Read Rudi’s story “Detail from a Painting by Hieronymus Bosch” at Behind the Wainscot.

Jason Fischer has a story appearing in Jack Dann’s new anthology Dreaming Again.

Read Daniel Braum’s story Mystic Tryst at Farrgo’s Wainscot #8.

Edd Vick’s latest story, “The Corsair and the Lady” may be found in Talebones #37.

Our Lady of the Sands

by Susannah Mandel

They say Our Lady of the Sands first showed herself on a seashore. The people there venerated her, and prayed to her for fair winds. She was kind to them, and when the storms came, she stood on the point in the rain-lashed darkness and shed her light over the sea to guide lost fishermen home.

Then something happened. Maybe she was displaced by another Lady, arrived in the traders’ ships, or maybe by an usurper risen from the sea. Whatever it was, Our Lady of the Sands fled inland — away from the fishing coasts, across the farmlands, over the corrugated goat-bleating mountains — and inward to the desert.

Once Our Lady was peaceful. Now she has gone bad. She brings sandstorms, and the people fear her.

The oasis folk will tell you this story — though you may be surprised by the calm in their faces. After all, the oasis people lead modern lives, with their date farms and their televisions. They keep up the shrines, but if you ask them what Our Lady really does, they will probably shrug. Sand in the air conditioner? A hard time starting the truck?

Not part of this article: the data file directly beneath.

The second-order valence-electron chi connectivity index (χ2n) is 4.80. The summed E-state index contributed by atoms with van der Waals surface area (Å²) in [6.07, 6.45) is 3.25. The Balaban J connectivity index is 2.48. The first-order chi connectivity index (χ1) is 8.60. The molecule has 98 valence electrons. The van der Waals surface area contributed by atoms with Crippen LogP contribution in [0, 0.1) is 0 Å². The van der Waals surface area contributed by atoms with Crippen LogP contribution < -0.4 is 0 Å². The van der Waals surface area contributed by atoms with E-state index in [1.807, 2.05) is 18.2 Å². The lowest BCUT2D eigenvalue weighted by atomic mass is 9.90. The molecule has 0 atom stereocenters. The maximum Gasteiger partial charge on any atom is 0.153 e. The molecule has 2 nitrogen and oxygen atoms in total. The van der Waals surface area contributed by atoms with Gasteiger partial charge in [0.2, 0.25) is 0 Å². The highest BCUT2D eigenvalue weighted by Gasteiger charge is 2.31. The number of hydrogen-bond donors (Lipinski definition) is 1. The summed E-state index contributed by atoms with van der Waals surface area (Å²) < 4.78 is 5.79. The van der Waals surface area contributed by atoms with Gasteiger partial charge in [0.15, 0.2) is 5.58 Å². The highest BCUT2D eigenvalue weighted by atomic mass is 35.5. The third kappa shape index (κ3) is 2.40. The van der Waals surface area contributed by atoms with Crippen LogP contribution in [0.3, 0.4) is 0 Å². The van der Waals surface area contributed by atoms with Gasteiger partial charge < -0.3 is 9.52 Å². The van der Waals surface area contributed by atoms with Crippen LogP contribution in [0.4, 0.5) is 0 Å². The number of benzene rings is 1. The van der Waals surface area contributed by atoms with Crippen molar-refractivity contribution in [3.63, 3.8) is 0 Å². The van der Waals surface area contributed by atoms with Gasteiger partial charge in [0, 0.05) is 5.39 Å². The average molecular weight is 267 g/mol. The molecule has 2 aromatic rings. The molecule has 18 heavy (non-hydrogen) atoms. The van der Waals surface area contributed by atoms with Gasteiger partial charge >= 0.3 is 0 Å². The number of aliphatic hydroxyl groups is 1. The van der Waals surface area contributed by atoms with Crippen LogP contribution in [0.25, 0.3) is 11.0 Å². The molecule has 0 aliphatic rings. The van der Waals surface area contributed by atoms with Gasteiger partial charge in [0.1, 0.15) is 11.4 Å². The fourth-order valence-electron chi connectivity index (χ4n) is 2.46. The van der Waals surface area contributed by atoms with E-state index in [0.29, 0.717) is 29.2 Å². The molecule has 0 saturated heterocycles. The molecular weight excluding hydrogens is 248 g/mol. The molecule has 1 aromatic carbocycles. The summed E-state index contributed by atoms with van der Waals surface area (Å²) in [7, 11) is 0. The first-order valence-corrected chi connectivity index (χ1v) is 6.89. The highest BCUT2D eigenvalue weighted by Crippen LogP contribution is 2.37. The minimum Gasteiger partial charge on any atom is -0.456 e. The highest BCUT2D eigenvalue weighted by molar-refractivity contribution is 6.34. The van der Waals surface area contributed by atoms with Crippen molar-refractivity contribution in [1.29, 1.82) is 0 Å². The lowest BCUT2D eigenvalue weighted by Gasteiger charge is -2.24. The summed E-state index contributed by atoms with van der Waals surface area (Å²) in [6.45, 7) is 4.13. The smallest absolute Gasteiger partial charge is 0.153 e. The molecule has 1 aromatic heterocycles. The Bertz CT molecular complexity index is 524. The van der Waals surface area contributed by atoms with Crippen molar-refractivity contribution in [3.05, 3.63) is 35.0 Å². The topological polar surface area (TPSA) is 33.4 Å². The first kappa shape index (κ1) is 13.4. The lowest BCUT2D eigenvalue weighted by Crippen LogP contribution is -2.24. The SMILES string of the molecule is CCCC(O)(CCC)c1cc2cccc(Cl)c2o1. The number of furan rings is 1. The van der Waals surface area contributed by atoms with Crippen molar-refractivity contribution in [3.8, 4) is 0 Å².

The caravan merchants have more to say. They maintain their traditions, even if today they drive ATVs instead of camels, and they will tell you the warnings and tales. Watch for Our Lady’s shadow: a threatening figure on the horizon, a woman veiled in curtains of flying dust. She tails behind her the simoom, the haboob, the khamsin. Once folded inside, you will never find your way out.

In the end, of course, if you wanted the real story about Our Lady, you would have to go to the nomads. It’s too bad they are such a private people. For the stories they tell about Our Lady are different again. They too center on sandstorms, yes, and on someone lost as the terrible wind whips up, the dust rising to choke off sound, light, breath.

But at the end of their stories, sometimes the lost person is found again. What they recount is always the same. A sense of being caught up in arms, clutched, for a few minutes or endless hours, to a blowing heart. A seeking, as of reaching back toward a home where they have never been. And in their noses an unfamiliar tang: the strange, salty, lost smell of the sea.

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